Our current crop of physicians could learn a lot from watching a bunch of cowboys work a herd during the spring or fall evaluation of the herd. Basically, you round them up, get them in pens, and run then through the squeeze chute.
Cattlemen love their herds, it's what they do. Cattle are a source of profit (theoretically) and a good cowboy wants the herd healthry, so twice a year you doctor on them.. A dose of wormer, threat them for ticks, and evaluate each of the cattle in the herd.
It's group medicine, ad while you're looking for problems, you insure the health of the herd.
It's not brutal, it's gentle as possible, but it's efficient. If you see a problem, yo cut that one out for further evaluation.
When you have several hundred cattle to treat in a day, you don't have time for niceties. You want to get the herd back on pasture as soon as you can. This reduces stress on the herd.
Modern human medicine is getting to be a lot like squeeze chute medicine, without the care and concern that the cowboys give the herd. I just spent three hours in a thoroughly modern medical clinic and never saw a doctor.
The crew fell behind, putting the herd in stress. I watched them, twice, lose patients, much like a cowboy losing a cow that he already had in the pen. As we process through the chute, falling further and further behind schedule, they finally put a bunch of is in a final pen, where the main topic of conversation was how far behind everyone was falling. And, the crew still wanted to make small talk.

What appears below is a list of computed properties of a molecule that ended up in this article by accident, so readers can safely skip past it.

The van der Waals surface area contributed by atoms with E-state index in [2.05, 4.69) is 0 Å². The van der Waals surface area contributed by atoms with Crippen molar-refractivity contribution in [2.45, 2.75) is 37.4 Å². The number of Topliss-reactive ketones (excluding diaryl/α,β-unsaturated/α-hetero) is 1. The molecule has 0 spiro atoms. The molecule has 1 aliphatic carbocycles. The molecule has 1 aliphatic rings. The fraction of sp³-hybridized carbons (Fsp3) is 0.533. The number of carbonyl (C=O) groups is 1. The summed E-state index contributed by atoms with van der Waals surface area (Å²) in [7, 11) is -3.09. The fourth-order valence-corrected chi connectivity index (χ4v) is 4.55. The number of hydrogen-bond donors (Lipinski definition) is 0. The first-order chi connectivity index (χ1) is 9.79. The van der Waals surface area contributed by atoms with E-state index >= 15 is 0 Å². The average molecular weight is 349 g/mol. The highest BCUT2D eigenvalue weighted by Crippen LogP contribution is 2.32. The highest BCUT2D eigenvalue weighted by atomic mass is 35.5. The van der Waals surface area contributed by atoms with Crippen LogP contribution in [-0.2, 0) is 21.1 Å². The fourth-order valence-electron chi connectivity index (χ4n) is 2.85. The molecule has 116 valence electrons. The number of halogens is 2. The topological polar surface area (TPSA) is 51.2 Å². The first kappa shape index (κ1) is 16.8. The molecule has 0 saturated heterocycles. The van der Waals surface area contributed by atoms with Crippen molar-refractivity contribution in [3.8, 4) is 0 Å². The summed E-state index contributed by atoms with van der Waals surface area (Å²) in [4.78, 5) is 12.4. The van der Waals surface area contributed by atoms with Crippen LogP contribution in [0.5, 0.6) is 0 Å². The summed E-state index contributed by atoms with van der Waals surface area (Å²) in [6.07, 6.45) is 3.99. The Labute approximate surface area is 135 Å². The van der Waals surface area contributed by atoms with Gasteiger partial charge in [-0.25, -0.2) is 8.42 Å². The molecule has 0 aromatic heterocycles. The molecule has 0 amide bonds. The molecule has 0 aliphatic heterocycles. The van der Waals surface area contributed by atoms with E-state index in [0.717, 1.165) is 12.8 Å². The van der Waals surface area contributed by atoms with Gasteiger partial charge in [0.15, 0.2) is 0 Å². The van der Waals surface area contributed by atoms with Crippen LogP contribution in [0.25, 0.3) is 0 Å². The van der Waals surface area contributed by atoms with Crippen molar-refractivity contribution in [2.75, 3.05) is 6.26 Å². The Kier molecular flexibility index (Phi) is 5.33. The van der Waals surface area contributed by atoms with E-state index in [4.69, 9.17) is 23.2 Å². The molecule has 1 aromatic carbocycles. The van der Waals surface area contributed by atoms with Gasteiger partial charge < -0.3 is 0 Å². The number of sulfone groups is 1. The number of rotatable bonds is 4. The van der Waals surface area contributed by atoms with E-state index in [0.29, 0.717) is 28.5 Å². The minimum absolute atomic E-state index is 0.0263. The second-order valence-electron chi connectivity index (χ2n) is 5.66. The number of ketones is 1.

It got so bad that when one of the crew would ask me how I was feeling, I told them, "Hungry, thirsty, and angry."
My advise to modern medicine. If you're treating a herd, act like you're treating a herd. Be efficient. You don't have time for niceties when you're already late. Modern cowboys know how many cattle they can work in a day. If a modern medical clinic can only handle 50 patients a day, don't schedule 51,
I understand that if a physician has an emergency, we might be late. But, today I had no expectation of seeing a physician. So, there is no excuse for anyone being late.
If modern medicine is going to show contempt for me by being late for appointments, don't be surprised when I reflect that contempt.